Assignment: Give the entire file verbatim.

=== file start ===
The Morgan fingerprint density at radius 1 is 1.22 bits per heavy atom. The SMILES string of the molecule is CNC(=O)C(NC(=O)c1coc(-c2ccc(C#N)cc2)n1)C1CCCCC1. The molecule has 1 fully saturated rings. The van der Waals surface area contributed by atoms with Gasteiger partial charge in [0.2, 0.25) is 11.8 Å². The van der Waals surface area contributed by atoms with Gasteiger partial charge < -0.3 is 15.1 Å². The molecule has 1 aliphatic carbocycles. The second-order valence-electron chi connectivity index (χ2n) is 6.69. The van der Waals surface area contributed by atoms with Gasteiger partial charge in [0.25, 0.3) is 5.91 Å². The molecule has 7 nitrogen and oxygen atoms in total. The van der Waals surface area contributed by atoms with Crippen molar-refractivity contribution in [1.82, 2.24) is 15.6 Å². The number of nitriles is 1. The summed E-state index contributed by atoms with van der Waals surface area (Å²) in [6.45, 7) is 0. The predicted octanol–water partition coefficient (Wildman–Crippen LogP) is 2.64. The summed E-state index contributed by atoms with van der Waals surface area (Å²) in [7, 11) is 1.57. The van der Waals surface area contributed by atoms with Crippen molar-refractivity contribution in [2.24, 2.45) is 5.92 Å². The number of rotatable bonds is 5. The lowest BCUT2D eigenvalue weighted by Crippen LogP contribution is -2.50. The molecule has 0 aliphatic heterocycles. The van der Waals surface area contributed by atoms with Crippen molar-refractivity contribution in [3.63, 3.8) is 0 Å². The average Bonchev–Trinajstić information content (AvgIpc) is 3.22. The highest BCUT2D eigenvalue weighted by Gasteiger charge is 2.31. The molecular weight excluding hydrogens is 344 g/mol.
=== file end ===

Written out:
The Morgan fingerprint density at radius 1 is 1.22 bits per heavy atom. The SMILES string of the molecule is CNC(=O)C(NC(=O)c1coc(-c2ccc(C#N)cc2)n1)C1CCCCC1. The molecule has 1 fully saturated rings. The van der Waals surface area contributed by atoms with Gasteiger partial charge in [0.2, 0.25) is 11.8 Å². The van der Waals surface area contributed by atoms with Gasteiger partial charge < -0.3 is 15.1 Å². The molecule has 1 aliphatic carbocycles. The second-order valence-electron chi connectivity index (χ2n) is 6.69. The van der Waals surface area contributed by atoms with Gasteiger partial charge in [0.25, 0.3) is 5.91 Å². The molecule has 7 nitrogen and oxygen atoms in total. The van der Waals surface area contributed by atoms with Crippen molar-refractivity contribution in [1.82, 2.24) is 15.6 Å². The number of nitriles is 1. The summed E-state index contributed by atoms with van der Waals surface area (Å²) in [6.45, 7) is 0. The predicted octanol–water partition coefficient (Wildman–Crippen LogP) is 2.64. The summed E-state index contributed by atoms with van der Waals surface area (Å²) in [7, 11) is 1.57. The van der Waals surface area contributed by atoms with Crippen molar-refractivity contribution in [2.24, 2.45) is 5.92 Å². The number of rotatable bonds is 5. The lowest BCUT2D eigenvalue weighted by Crippen LogP contribution is -2.50. The molecule has 0 aliphatic heterocycles. The van der Waals surface area contributed by atoms with Crippen molar-refractivity contribution in [3.63, 3.8) is 0 Å². The average Bonchev–Trinajstić information content (AvgIpc) is 3.22. The highest BCUT2D eigenvalue weighted by Gasteiger charge is 2.31. The molecular weight excluding hydrogens is 344 g/mol.